AMA: 70% of U.S. health markets lack insurance competition

Annual report IDs least competitive health insurance markets

A new American Medical Association (AMA) report identified the least competitive health insurance markets in the United States and determined that most metropolitan areas have insurance monopolies. 

For its annual "Competition in Health Insurance: A Comprehensive Study of U.S. Markets" report, AMA examined insurance markets in 385 metropolitan areas across the United States and compiled three lists ranking states based on the competitiveness of markets for health-maintenance organization (HMO), preferred provider organization (PPO), and point-of-service (POS) plans.

The report found that a single insurer maintained a "30% or greater" share of the HMO, PPO, and POS markets in 90% of U.S. metropolitan areas. In addition, the report found that:

  • At least one insurer maintained 50% of the HMO market share in 67% of metro areas;
  • At least one insurer maintained 50% of the PPO market share in 68% of metro areas; and
  • At least one insurer maintained 50% of the POS market share in 68% of metro areas.

The report asserts that "large increases in premiums, insurer profitability, lower scope of benefits and high barriers to entry" indicate that health insurers are exercising their market power in a manner that harms competition and subsequently consumers and care providers.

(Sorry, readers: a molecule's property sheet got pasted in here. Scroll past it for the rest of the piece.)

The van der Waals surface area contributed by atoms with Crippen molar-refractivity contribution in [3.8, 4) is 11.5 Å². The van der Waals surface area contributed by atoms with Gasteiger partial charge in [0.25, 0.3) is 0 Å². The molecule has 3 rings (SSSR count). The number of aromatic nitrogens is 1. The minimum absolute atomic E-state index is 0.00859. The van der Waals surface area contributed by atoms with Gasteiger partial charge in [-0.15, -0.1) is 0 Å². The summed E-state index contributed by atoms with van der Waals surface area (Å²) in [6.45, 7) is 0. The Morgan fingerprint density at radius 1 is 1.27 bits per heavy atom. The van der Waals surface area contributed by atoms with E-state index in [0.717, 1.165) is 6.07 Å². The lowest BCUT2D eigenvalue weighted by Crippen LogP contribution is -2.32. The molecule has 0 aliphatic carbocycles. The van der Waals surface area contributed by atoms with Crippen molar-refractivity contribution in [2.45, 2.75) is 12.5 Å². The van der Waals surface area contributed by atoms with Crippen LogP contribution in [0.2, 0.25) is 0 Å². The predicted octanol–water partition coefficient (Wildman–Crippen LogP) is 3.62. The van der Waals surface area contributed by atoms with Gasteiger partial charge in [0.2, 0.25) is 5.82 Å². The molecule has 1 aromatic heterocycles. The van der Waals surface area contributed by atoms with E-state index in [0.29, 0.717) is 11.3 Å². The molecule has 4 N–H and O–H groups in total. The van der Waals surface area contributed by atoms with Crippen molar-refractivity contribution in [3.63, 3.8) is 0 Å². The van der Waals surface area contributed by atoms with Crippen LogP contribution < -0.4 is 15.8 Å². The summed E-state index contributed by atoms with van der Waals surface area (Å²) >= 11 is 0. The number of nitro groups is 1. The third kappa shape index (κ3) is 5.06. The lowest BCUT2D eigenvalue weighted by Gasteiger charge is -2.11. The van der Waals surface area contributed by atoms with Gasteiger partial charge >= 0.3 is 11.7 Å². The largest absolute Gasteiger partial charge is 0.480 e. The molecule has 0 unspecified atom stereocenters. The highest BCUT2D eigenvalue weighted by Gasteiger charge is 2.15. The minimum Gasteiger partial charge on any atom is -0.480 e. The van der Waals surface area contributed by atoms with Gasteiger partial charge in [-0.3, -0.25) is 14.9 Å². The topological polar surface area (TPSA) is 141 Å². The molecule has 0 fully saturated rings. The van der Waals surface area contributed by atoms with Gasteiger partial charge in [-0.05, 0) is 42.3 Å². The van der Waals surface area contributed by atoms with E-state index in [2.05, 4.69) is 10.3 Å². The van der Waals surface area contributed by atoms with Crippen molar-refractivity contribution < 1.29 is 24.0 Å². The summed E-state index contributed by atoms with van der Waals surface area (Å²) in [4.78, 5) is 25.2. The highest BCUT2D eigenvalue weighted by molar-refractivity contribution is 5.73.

The 10 states with the least insurance competition

Overall, AMA determined that the 10 states with the least competitive commercial health insurance markets are:

    1. Alabama;
    2. Hawaii;
    3. Michigan;
    4. Delaware;
    5. Alaska;
    6. North Dakota;
    7. South Carolina;
    8. Rhode Island;
    9. Wyoming; and
    10. Nebraska.

Insurers respond

According to America's Health Insurance Plans (AHIP), the report's data are "limited and unreliable."

"Families and employers in every state have multiple choices of both insurance plans and types of coverage," AHIP spokesperson Robert Zirkelbach said in a statement, adding, "research clearly demonstrates that provider consolidation–not concentration of health plan markets–is driving up health care costs for consumers and employers" (Japsen, Forbes, 11/28; Selvam, Modern Healthcare, 11/28 [subscription required]; AHIP release, 11/28; AMA release, 11/28).


Next in the Daily Briefing

Dentists now get paid more per hour than doctors

Read now